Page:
Two guys got off the front, including a Tulsa Tough who was not Gault and an unattached guy, both of whom I guessed were close enough behind me on GC to leapfrog me if they stayed away. We (by “we” I mean Jensen and Mercy, because I sure wasn’t going to do anything) let them go. A good while later, Jensen did indeed jump. This started a quick series of attacks and counterattacks. At one point he and I were dangling at the back together. He recognized that with my help we’d be strong enough to possibly drop some more of these guys, while knowing I was weak enough that he could still handedly beat me in the sprint. He asked if I felt good, then warned me I needed to be ready to jump. We then took off. Surely I’d have set some power records if I had a Powertap running then, just in attempting to stay on the dude’s wheel. But 30 seconds later it was all back together. Well, not ALL back together. I’m fairly sure that it was at this point, or perhaps shortly thereafter, that we dropped Zach Reed from Dogfish, who was one spot ahead of me on GC. I was very pleased. The small, six-man break, including No-Pull Gault who changed his style and began kinda sorta pulling through, buried it to try to reel those two guys in. I figured we were going so fast that we had caught them already or something, because after weakly taking 5th out of the six in our group, I didn’t realize two guys had already finished. So I was 7th on the day. On GC, I took one step forward in beating Zach Reed by a fair margin, but two steps back with these two out front leapfrogging me. So I now sat in 5th place. Another very, very hard road race stage. For me, everything had clicked. I lost a spot on the GC, and yet I was more pleased with myself and how I raced compared to any other road race I’ve ever done.

Dave rolled in with the group, suffering no more mishaps, and feeling good about being able to save some for the next day’s difficult criterium. I was quite pleased to have made the selection and known to position myself where I needed to be when the move went off. Now I just wanted to make it through the crit unscathed, and finish in at worst 5th place on GC, and feel that immense relief that comes with knowing two very hard, back-to-back stage races were over and done with.

Day 4: Criterium

This was about as uneventful as a crit can be. It was only 50 minutes, though “only” 50 minutes on this course is still brutal. Visit the website to see maps of this thing, and the elevation change on each lap. It’s one of the best criterium courses in the country, in my opinion, but I think the problem was that everyone was just too damn strong, especially in the eight-man team of Tulsa Tough. Nothing got off the front because those guys wouldn’t let anything go. The only hairy part came on two-to-go, when Jensen and a bunch of others took off, and I had to chase the gap myself. Unfortunately, as soon as I bridged, they all slowed up, the rest of the field caught back on, and we crested the hill to hear the bell lap. I held on for 14th place, the first guy in a very large group, including Dave, that was seven seconds back (yes, this course creates gaps). Losing those seven precious seconds luckily didn’t make a difference on GC for me, though Dave ended up moving up some. I finished 5th overall, and for the first time at Joe Martin could go home completely pleased with my performance and without any “woulda, shoulda, coulda”s as I’ve had in the past. Dave finished an extremely respectable 18th, well in the money, especially after both knowing he hadn’t trained as well as he would have liked in the off-season, and also almost getting dropped on day 2 after getting a flat and destroying himself to get back on.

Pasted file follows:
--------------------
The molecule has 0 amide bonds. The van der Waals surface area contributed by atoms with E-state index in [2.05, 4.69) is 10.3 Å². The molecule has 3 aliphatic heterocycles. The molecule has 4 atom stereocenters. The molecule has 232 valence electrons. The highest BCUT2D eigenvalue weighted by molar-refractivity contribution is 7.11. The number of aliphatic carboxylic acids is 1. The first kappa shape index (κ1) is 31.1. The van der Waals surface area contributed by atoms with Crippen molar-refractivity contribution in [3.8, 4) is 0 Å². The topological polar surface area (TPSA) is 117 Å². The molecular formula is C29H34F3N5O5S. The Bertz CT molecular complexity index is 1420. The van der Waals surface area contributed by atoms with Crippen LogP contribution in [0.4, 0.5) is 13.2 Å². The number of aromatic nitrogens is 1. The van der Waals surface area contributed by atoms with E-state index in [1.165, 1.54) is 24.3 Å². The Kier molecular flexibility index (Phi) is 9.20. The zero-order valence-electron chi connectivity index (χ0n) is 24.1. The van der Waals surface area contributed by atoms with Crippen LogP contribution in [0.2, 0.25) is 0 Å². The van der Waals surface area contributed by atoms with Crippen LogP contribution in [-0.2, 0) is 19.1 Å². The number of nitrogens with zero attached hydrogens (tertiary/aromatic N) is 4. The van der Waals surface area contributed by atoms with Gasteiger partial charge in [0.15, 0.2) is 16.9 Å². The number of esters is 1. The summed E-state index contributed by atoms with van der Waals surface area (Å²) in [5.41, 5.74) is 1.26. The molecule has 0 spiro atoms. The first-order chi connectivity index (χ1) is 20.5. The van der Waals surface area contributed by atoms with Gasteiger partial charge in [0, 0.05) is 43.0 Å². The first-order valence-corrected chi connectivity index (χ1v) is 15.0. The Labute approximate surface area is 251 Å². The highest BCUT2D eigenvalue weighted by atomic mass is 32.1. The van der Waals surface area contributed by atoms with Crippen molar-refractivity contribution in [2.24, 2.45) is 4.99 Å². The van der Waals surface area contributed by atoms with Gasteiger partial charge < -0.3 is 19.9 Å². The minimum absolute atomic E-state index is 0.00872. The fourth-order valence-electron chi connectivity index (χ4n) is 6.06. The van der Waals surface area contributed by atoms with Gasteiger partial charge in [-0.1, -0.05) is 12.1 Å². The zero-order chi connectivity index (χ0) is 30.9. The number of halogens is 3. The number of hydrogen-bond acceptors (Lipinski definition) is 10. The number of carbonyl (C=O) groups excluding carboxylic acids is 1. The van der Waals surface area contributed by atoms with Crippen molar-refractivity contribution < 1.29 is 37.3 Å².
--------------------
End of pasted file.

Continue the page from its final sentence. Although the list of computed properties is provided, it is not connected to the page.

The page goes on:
All in all, a difficult but terribly fun race. We raced it about as well as a team of two can do (excepting Bill Stolte and Brian Jensen, those guys don’t count). So happy, so pleased to be racing well and have the support of a guy like Dave Moyer, seriously. My favorite moment of the weekend was at the end of day two’s road race, when Dave was slayed after chasing back from a puncture, probably begging for the race to be over, and the field was all together for the run-in to town, preparing to get their guys up front for the big uphill spring finish. Dave towed me to the front, and then suddenly we were at the front, and didn’t want to be there, so we slowed, got gobbled up and then spit out the back, basically. So right back to square one. But we were getting closer and closer to the first turn before the finish. So I just looked at Dave, and told him, “I’m going to need one more pull from you to get back to the front.” And then I had a guy of his caliber do exactly that for me, no questions asked, despite how empty his legs were at that point. That was really cool.

Immense, huge, massive, unwieldy thanks to Kevin and Pam, Arkansas' xXx Racing bureau chiefs. They continue to open up their home to us, and make it that much easier for us to race our bikes and not worry about the other stuff. You almost have to turn off a certain part of your brain to accept how far they'll go out of their way to help out.

And also, maddest of mad props to Jackie and Ed, my parents, who are now official soigneurs. Cooking, cleaning, laundering, working the feed zones... They did it all. So much fun to do this two-week trip, and it's even more fun when it's accompanied by good results! I can't speak for my dad and mom -- who, by the way, finally saw my first bicycle race victory out at Gila -- but standing on the Joe Martin podium in 5th place was the best Mother's Day I've ever had. Cheers.